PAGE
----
Monday, 23 June 2014

Ignis Brunensis 2014

This year's Ignis Brunensis fireworks were spectacular. These fireworks are part of Brno - City in the Centre of Europe festival. According to official pages1 333 500 visitors chose to attend various events of this festival. Quite a nice number, isn't it? 

For those of you who didn't manage to see them, and for those of you who did as well, we made some nice pictures to browse through and remember this special event! 

All pictures made by Lýdia Rezničáková. All rights reserved.

Friday, 20 June 2014

Interview with Gulnar Asgarova

I, student myself, interviewed Gulnar Asgarova, a student of English Language and Literature, who tells about her experience with study at Masaryk University and her life in Brno. 

For many years Masaryk University has been one of the most prestigious institutions of higher education in Central Europe. What convinced you to join our university?
Besides Masaryk, I had several more options, yet Masaryk was the only one that satisfied my expectations. The fact that the official website had an answer to all the questions I had expressed how organized Masaryk staff was. In addition, the coordinators were well-qualified in their work and would do their best to reply to our e-mails as fast as they could, whereas I heard some grantees having been accepted to other universities were waiting for information for weeks. Finally, the last reason was a large number of extra-curricular activities held by International Student Club like Language Exchange, field trips, visits to children shelters and so on.

Are you satisfied with your study at Masaryk University in general?
The education system here totally met my expectations despite the fact it is completely different from what I was used to back in Azerbaijan.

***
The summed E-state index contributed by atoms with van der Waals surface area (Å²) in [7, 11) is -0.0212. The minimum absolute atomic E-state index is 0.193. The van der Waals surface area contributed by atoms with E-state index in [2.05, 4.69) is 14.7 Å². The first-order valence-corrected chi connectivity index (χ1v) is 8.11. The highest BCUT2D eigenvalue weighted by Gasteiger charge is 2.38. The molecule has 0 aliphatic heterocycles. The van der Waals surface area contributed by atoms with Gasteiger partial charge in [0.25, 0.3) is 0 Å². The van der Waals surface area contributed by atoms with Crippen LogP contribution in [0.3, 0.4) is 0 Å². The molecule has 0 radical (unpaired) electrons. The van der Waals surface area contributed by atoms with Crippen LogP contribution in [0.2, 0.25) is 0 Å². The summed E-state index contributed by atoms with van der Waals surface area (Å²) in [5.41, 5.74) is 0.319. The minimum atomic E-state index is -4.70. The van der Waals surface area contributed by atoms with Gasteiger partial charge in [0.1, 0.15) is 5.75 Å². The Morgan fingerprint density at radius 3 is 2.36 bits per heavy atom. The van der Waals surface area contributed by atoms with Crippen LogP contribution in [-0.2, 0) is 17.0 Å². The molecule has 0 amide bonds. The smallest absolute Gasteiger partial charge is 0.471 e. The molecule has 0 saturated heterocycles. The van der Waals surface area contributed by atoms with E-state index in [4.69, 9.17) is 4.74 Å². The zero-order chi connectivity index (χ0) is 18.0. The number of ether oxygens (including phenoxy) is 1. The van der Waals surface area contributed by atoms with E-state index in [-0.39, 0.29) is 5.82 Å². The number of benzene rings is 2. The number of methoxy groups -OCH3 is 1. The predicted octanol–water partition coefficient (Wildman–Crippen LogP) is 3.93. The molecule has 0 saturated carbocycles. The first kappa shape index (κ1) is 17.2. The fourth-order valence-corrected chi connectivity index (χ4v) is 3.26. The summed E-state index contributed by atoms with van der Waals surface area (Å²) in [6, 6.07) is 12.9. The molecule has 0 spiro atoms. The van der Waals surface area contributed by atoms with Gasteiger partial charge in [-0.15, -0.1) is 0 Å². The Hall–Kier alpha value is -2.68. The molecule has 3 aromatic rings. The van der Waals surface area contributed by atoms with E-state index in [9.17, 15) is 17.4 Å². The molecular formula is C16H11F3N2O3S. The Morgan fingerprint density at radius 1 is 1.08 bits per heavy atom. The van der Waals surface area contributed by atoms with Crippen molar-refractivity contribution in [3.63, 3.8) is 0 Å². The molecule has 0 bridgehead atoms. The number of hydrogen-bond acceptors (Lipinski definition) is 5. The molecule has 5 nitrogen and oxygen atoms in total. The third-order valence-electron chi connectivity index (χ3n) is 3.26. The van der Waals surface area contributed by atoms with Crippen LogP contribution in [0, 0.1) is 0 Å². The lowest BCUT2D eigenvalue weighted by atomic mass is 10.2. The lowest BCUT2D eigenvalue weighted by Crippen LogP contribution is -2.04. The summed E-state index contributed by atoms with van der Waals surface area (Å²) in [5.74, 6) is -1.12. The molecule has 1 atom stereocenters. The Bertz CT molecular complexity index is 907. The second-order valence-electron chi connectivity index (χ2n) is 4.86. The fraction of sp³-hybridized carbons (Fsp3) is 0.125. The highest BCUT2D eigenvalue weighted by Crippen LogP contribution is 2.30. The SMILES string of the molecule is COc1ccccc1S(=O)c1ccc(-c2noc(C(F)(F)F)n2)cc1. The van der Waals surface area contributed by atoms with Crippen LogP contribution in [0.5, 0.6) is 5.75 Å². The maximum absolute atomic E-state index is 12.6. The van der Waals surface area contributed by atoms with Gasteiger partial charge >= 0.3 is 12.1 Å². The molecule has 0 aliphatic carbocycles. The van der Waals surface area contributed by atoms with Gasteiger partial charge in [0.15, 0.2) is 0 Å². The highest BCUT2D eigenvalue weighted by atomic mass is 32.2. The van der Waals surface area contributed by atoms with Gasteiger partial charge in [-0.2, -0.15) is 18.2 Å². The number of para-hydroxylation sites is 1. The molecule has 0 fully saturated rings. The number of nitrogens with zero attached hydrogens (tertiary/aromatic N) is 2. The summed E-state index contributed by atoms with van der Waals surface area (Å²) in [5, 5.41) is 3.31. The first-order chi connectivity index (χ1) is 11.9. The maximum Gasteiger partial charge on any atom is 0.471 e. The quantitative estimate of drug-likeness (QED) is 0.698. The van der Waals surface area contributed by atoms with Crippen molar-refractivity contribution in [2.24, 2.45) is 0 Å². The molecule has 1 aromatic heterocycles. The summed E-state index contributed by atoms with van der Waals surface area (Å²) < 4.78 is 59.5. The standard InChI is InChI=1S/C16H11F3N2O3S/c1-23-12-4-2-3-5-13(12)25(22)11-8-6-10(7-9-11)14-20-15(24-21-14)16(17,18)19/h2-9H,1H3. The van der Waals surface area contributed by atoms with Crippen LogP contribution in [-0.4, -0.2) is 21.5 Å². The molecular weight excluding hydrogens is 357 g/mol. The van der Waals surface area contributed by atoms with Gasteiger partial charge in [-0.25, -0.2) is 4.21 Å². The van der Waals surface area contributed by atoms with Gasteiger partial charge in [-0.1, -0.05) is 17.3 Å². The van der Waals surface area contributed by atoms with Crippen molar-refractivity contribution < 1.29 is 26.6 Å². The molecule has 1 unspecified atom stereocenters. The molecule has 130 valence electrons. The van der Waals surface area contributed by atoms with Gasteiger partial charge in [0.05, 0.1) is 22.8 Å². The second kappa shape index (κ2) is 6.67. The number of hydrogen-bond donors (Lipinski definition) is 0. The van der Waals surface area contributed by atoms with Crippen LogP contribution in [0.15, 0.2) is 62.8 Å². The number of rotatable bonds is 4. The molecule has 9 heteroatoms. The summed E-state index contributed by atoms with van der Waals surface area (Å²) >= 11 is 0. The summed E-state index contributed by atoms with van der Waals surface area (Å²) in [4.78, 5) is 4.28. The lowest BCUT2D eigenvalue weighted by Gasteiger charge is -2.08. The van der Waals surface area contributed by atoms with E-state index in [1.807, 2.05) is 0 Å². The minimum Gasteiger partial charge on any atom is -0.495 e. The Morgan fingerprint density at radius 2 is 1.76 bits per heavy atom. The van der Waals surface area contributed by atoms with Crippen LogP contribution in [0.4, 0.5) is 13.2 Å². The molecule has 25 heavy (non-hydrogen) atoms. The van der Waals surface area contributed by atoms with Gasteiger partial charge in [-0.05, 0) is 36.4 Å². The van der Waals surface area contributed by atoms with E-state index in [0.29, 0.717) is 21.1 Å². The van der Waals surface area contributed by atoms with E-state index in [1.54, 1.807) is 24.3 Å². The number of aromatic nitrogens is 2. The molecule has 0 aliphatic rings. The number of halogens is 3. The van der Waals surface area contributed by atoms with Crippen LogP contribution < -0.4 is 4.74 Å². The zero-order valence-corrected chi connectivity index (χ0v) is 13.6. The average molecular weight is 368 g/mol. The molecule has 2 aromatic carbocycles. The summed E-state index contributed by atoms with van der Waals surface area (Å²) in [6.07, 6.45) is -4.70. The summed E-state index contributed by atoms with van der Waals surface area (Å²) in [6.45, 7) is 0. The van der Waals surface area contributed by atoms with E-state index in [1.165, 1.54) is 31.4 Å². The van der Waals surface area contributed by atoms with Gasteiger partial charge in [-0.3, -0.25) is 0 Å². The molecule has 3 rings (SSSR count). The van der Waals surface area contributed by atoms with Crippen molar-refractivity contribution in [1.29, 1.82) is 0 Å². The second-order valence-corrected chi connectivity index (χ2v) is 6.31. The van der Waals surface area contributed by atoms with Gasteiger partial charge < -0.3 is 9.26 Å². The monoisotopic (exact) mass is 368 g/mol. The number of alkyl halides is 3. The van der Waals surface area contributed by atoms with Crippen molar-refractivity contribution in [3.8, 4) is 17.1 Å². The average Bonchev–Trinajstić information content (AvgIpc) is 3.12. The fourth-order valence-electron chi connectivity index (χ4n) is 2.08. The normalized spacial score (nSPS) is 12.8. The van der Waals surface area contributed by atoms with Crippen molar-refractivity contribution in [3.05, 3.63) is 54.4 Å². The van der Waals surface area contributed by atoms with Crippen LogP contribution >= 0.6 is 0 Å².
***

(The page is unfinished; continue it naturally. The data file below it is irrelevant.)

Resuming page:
Information system: Masaryk University has a modern information system that allows you to organise your studies over the internet, without needles paperwork, queues, and extra tips.  Are you satisfied with the Information System of Masaryk University (IS)?
The Information System is of great help as we can sign up for the finals, learn our results, contact our professors and classmates and get to know Czech Educational System better, but the only thing I dislike is some information is only available in Czech, so even if you switch the language to English, you will see it in Czech.

As far as your studies at The Department of English and American Studies are concerned, are you satisfied with the range of subjects you can attend? Do you think that professors are professionals in their fields?
I cannot deny the fact that there is a wide range of subjects for us to choose either seminars or lectured related to our major. However, sometimes it is hard to get an exceptional acceptance to enroll in certain subjects since we international students have not taken the prerequisites earlier at Masaryk rather at our home university. And the professors whose classes I have taken so far are specialized in their field. The only drawback would be lack of activities in language classes like Russian and Czech.